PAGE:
While Medibank might be stealing the cyber-attack headlines for all the wrong reasons, EFTM can reveal that Optus is still asleep at the wheel when it comes to basic customer care.

I’m going to keep this really simple, but it will be a rant. Optus just doesn’t understand the basic principals of customer care.

Optus was hacked on September 22, less than a week later around 10,200 people’s names, personal details and sometimes identity documents were published online. Those details will have been in the hands and databases of scammers within minutes.

A few days later, I wrote that the company had not made any effort to contact those 10,200 customers.

Fast forward a few weeks and their customer response was still in a shambles, at which time I called for the CEO to resign.

Harsh? Perhaps. But Ms Bayer Rosmarin is paid millions of dollars to lead the business, and the response to their customers falls well short of expectations.

Eleven days ago I met with a senior Optus communications executive to open the communications channels after a very quiet few weeks. They expressed their concerns over my harsh criticism of Ms Bayer Rosmarin. I came to the meeting with 40 printed pages of information.

39 of those pages were the verbose written comments of over 1,300 people expressing in the main very strong views of Optus’ handling of the communication and response to the cyber attack which were gathered during our annual EFTM Mobile Survey.. I felt the company deserved to read them.

But there was one other page. It was a direct extract from the 10,200 lines of data exposed online. The details of 79 year old Ruth.

I contacted Ruth by phone the day her information was exposed online. I was doing to so validate the information, and thus verify the hacker was legit.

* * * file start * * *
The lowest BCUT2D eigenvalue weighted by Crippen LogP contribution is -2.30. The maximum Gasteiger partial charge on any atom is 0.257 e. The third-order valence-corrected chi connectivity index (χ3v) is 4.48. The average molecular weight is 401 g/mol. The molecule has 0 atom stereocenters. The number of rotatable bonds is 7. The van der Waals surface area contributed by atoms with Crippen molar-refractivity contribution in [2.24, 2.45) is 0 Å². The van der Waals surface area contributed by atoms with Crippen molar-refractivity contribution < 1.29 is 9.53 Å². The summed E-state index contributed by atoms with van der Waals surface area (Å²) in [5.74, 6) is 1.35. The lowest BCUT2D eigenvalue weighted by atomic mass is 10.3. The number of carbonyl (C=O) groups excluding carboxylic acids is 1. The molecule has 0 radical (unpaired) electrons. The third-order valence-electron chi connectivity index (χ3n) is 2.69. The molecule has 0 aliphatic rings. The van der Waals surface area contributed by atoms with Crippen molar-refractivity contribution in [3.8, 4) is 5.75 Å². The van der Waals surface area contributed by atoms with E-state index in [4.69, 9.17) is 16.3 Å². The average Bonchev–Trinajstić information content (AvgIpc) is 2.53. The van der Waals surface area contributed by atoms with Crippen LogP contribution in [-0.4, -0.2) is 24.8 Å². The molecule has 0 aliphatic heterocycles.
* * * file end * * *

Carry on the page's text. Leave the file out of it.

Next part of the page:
I have contacted Ruth 2-3 times since then. One such time was the day before my meeting with Optus. Ruth had still not heard from Optus. I expressed to Optus that this was a massive failure, and that this lady, along with every other one of the 10,200 most affected Optus customers deserves a phone call.

Today, some 50 days after the hack, and probably 45 or more days since her information was published online, I called Ruth again. She’s still not heard from Optus. Not a phone call, not a text message, and certainly no email because the one on record is invalid.

Ruth is fine. She’s aware of the situation, and is being vigilant about emails she receives and wary of anything asking her to click links etc. Ruth was savvy when I first spoke to her, and Ruth has my number should she have any questions.

Why doesn’t Ruth have Kelly Bayer Rosmarin’s phone number? Or another direct account support person and their name at Optus.

Optus has thousands of Employees in Australia, let alone managers. Take the list of 10,200 names and split it up. Make 3-4 calls a day each and you’ll get to them all.

Problem is, the horse has bolted.

Optus’ CEO appears to be willing to chat to broadsheet newspapers covering the financial interests of the company, but hasn’t come close to talking to her customers either directly or via the types of Media that their customers read and listen to. Nope. Not at all.

And for the record, or perhaps more specifically for the Optus executives reading this, Medibank has failed in many ways, but their approach is vastly different. They contacted EVERY customer from the get go, and are now working through the individual customer outreach relating to their personal impact.

For reference, Medibank tell me that “The first 100 customers impacted by this cybercrime (leaked by the hacker) were contacted via phone some weeks ago – and they have a dedicated case manager supporting them. “

Additionally, they say “We wrote to 1,100 customers on Tuesday – people who are aware of their specific data that has been stolen by the criminal – to advise them that the cybercriminal had threatened to release stolen customer data online.”

It’s not rocket science.